If you need the contractor to start work or place orders before the design sufficiently finishes, then an ECI type contract may be your only option. There is a greater degree of uncertainty where the design remains incomplete. As mentioned, unlike lump sum contracts, ECI contracts allow for uncertainty around the final scope and price of the project.

Do you want your builder to provide input on the design before it is finalised and the price is agreed?

Generally, where the project involves complicated designs or complex construction elements then you may benefit from input from the builder before the design is finalised. Receiving input from a builder may also help better manage the project budget. If you will like/need input from the builder before the design and price finalises then an ECI contract is more suitable. 

Under an ECI contract, contractors typically have an obligation to provide assistance in regards to the ‘constructability’ of the project. This means they must identify obstacles before a project is actually built to reduce or prevent errors, delays, and cost overruns. They are also required to assist in identifying potential changes to the design where savings may be possible. Moreover, the contractor is responsible for managing the design and coordinating the design team.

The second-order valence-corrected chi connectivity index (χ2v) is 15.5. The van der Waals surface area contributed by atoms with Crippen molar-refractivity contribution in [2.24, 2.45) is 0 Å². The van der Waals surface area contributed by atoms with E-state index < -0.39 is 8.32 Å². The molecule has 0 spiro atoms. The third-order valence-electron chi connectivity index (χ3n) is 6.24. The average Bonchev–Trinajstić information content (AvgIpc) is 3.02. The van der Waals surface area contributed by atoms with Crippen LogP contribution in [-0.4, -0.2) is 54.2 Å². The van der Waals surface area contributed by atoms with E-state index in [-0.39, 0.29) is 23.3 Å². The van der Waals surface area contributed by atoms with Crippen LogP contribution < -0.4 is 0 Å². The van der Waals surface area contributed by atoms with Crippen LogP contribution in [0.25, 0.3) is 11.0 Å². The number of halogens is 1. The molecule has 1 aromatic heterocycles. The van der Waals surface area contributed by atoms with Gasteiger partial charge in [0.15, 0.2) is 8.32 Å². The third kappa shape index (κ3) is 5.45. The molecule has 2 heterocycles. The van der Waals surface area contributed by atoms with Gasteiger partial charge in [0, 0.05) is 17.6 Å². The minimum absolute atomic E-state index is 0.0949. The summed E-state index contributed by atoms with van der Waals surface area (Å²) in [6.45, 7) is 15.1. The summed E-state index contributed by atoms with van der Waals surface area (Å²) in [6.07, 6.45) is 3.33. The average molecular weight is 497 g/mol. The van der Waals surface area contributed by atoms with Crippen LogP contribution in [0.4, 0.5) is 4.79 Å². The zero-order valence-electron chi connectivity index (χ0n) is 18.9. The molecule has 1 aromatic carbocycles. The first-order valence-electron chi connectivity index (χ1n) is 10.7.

Would you prefer to retain control of the consultants throughout the project?

This question is dependent on your preference as a principal. Some principals prefer to remain in complete control of the design. This is to ensure that their design will not be compromised during the course of the project. 

If this is the case, the principal should ensure their construction contract enables them to retain control of the consultants throughout the project. Alternatively, the head contractor will handle management of any consultants and subcontractors.

Undoubtedly, if you would prefer to retain control of the consultants throughout the project then a ‘construct only’ type of contract would be appropriate (regardless of whether it is a lump sum or ECI contract).

The Next Stage 

After determining your preferred contracting method, the next step is to draft the contract. Some common contracts used in construction are:

  • Lump Sum Construct Only: AS 4000 or AS 2124
  • Lump Sum Design & Construct: AS 4902 or AS 4300
  • Early Contractor Involvement Construct Only: AS 4916, modified AS 4000 or modified AS 2124
  • Early Contractor Involvement Design & Construct: AS 4916, modified AS 4902 or modified AS 4300.

At this stage, you should engage with a construction lawyer to assist you in selecting and designing a contract.

If you would like to speak with our construction lawyers, just contact us via 1300 337 997 or by filling out the contact form.

About Philip Evangelou

phillipPhil is a director at OpenLegal. He has over 16 years experience working in private practice and in-house counsel in Sydney and London, giving him expertise in employment law, IP, finance, leases, dispute resolution, insurance and contracts.

About Raymond Chbib

raymond chbibRaymond is a legal intern at OpenLegal, working with our legal content team. He is currently a penultimate student at the University of Technology Sydney, studying a Juris Doctor degree with an undergraduate Bachelor of Global Studies. He is particularly interested in Intellectual Property law and the increasing internationalisation of that area of business.